Left margin: The cou[n]t l[ett]re to Docter Forman Sweet Father, allthough I haue found you readye at all tymes to further mee. yet must I still crave yo[u]r help: wherfore I beseech you remember [tha]t you keepe the dores close, and that you still retaine the Lord with mee, and his affection towards mee, I haue noe Cause but to be co[n]fident in you, allthoughe the world be against mee, yet Heaven failes me not. Manie are the troubles I sustaine, [th]e doggednes of my Lord, the Crostnes of my Enemyes, and the subuersion of my fortunes vnlesse you by you[r] wisedome doe deliuer me out of the myddest of this wildernes, w[hi]ch I entreat for Gods sake. From Chartley your affectionate louing daught[e]r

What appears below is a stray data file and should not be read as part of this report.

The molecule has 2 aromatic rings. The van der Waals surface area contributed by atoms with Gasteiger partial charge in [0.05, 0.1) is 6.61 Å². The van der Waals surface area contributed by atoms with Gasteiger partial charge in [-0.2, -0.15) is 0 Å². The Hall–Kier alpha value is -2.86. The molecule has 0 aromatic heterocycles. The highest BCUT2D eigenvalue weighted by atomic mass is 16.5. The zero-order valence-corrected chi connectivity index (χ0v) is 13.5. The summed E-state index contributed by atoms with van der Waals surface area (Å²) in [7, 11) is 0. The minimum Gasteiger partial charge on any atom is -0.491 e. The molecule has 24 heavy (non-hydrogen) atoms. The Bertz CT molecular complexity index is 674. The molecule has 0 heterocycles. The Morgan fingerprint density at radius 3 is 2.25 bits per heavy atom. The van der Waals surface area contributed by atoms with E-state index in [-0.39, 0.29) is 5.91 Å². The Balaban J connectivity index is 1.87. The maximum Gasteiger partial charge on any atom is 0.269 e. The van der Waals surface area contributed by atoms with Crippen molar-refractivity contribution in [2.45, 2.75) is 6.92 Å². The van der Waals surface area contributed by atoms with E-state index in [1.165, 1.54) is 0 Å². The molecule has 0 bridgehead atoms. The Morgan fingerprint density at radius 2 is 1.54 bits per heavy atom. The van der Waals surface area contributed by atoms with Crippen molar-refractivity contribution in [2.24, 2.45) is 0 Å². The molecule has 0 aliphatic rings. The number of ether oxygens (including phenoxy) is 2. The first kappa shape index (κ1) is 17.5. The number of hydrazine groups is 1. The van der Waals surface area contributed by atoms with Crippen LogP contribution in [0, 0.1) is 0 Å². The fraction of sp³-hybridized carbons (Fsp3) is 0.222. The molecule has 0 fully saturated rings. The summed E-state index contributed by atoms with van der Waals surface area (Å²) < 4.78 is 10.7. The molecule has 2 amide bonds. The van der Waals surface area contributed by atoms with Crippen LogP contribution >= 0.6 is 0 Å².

Frances Essex

This letter (coming to the handes of the old man) p[ro]cures A newe attempte, and nowe he goes and inchaunt[es] A nutmegg and A letter, one to be given to the Viscounte in his drincke, the other to be sent vnto him as a pr[e]sent / these thinges being accomplished he not long after dies, leaving behinde him some of these letters, whereby the Cou[n]tesse had entercourse w[i]th him, in his pockett, w[hi]ch gaue some light into the busines, amongst w[hi]ch this same was one. /

Docter Foreman being dead, M[ist]ris Turner wanted one to assist her, wherevpo[n] at the Cou[n]tesses coming vpp to London, one Gresha[m] was9r was nominated to be entertained in this busines, and in p[ro]cesse of time was whollye interressed in it, this man was had in suspit[i]o[n] to haue had A hand in the Gunpowder Treason, he wrote soe neere it in his Almanacks, but w[i]thout all question he was a very skillfull man in his Mathematicks, and in his latter time in witchcraft, as was suspected, and therefore the fitter to be employed in those practises, w[hi]ch as they were Devilish, soe the Devill had A hand in the[m] /